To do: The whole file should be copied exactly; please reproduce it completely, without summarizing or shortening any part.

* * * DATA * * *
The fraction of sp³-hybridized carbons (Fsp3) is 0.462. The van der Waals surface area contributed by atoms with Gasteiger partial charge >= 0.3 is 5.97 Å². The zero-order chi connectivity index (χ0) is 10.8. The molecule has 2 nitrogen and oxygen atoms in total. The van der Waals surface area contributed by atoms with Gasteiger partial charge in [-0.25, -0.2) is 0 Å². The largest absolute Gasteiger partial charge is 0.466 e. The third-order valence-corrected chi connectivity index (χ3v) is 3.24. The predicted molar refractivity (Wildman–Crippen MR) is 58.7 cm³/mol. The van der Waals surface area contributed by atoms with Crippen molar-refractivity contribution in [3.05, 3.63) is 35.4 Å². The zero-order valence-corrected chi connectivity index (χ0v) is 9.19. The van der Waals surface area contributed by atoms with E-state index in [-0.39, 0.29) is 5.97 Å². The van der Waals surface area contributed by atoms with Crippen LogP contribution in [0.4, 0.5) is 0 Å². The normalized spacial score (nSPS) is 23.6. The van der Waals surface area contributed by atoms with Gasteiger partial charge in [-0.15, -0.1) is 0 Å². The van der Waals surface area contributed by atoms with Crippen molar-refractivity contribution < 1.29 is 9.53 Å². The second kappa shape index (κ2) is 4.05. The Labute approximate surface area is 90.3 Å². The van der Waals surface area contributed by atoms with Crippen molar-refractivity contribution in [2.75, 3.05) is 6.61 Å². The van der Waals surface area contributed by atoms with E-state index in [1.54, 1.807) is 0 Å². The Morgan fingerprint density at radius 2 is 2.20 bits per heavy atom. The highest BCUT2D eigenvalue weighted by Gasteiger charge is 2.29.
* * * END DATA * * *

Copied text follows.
The fraction of sp³-hybridized carbons (Fsp3) is 0.462. The van der Waals surface area contributed by atoms with Gasteiger partial charge >= 0.3 is 5.97 Å². The zero-order chi connectivity index (χ0) is 10.8. The molecule has 2 nitrogen and oxygen atoms in total. The van der Waals surface area contributed by atoms with Gasteiger partial charge in [-0.25, -0.2) is 0 Å². The largest absolute Gasteiger partial charge is 0.466 e. The third-order valence-corrected chi connectivity index (χ3v) is 3.24. The predicted molar refractivity (Wildman–Crippen MR) is 58.7 cm³/mol. The van der Waals surface area contributed by atoms with Crippen molar-refractivity contribution in [3.05, 3.63) is 35.4 Å². The zero-order valence-corrected chi connectivity index (χ0v) is 9.19. The van der Waals surface area contributed by atoms with E-state index in [-0.39, 0.29) is 5.97 Å². The van der Waals surface area contributed by atoms with Crippen LogP contribution in [0.4, 0.5) is 0 Å². The normalized spacial score (nSPS) is 23.6. The van der Waals surface area contributed by atoms with Gasteiger partial charge in [-0.15, -0.1) is 0 Å². The van der Waals surface area contributed by atoms with Crippen molar-refractivity contribution < 1.29 is 9.53 Å². The second kappa shape index (κ2) is 4.05. The Labute approximate surface area is 90.3 Å². The van der Waals surface area contributed by atoms with Crippen molar-refractivity contribution in [2.75, 3.05) is 6.61 Å². The van der Waals surface area contributed by atoms with E-state index in [1.54, 1.807) is 0 Å². The Morgan fingerprint density at radius 2 is 2.20 bits per heavy atom. The highest BCUT2D eigenvalue weighted by Gasteiger charge is 2.29.